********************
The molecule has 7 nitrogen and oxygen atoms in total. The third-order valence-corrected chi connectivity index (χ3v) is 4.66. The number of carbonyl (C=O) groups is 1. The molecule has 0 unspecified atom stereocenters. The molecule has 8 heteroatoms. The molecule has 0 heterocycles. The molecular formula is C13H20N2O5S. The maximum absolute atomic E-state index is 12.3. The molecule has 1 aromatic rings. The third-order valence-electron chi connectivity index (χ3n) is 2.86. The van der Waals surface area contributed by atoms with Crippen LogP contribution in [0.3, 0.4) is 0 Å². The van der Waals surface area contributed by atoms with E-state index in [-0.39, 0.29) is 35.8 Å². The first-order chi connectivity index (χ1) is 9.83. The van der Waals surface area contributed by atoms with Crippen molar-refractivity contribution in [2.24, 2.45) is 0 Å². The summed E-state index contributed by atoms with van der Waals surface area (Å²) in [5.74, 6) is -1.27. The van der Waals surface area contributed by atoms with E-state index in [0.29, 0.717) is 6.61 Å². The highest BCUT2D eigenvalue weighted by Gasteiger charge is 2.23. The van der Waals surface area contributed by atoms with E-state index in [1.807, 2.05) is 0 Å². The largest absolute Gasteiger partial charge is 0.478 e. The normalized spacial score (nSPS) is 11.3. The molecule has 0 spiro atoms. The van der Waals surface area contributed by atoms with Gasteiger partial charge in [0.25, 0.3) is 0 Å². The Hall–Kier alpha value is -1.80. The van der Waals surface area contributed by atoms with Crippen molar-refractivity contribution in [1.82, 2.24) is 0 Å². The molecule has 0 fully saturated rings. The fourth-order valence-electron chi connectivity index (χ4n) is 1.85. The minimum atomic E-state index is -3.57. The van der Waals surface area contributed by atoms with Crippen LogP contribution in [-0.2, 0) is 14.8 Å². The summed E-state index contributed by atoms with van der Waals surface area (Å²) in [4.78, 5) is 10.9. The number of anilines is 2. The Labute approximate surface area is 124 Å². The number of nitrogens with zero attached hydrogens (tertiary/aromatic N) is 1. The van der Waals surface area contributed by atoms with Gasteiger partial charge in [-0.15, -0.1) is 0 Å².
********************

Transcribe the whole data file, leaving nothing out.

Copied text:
The molecule has 7 nitrogen and oxygen atoms in total. The third-order valence-corrected chi connectivity index (χ3v) is 4.66. The number of carbonyl (C=O) groups is 1. The molecule has 0 unspecified atom stereocenters. The molecule has 8 heteroatoms. The molecule has 0 heterocycles. The molecular formula is C13H20N2O5S. The maximum absolute atomic E-state index is 12.3. The molecule has 1 aromatic rings. The third-order valence-electron chi connectivity index (χ3n) is 2.86. The van der Waals surface area contributed by atoms with Crippen LogP contribution in [0.3, 0.4) is 0 Å². The van der Waals surface area contributed by atoms with E-state index in [-0.39, 0.29) is 35.8 Å². The first-order chi connectivity index (χ1) is 9.83. The van der Waals surface area contributed by atoms with Crippen molar-refractivity contribution in [2.24, 2.45) is 0 Å². The summed E-state index contributed by atoms with van der Waals surface area (Å²) in [5.74, 6) is -1.27. The van der Waals surface area contributed by atoms with E-state index in [0.29, 0.717) is 6.61 Å². The highest BCUT2D eigenvalue weighted by Gasteiger charge is 2.23. The van der Waals surface area contributed by atoms with E-state index in [1.807, 2.05) is 0 Å². The largest absolute Gasteiger partial charge is 0.478 e. The normalized spacial score (nSPS) is 11.3. The molecule has 0 spiro atoms. The van der Waals surface area contributed by atoms with Gasteiger partial charge in [0.25, 0.3) is 0 Å². The Hall–Kier alpha value is -1.80. The van der Waals surface area contributed by atoms with Crippen molar-refractivity contribution in [1.82, 2.24) is 0 Å². The molecule has 0 fully saturated rings. The fourth-order valence-electron chi connectivity index (χ4n) is 1.85. The minimum atomic E-state index is -3.57. The van der Waals surface area contributed by atoms with Crippen LogP contribution in [-0.2, 0) is 14.8 Å². The summed E-state index contributed by atoms with van der Waals surface area (Å²) in [4.78, 5) is 10.9. The number of anilines is 2. The Labute approximate surface area is 124 Å². The number of nitrogens with zero attached hydrogens (tertiary/aromatic N) is 1. The van der Waals surface area contributed by atoms with Gasteiger partial charge in [-0.15, -0.1) is 0 Å².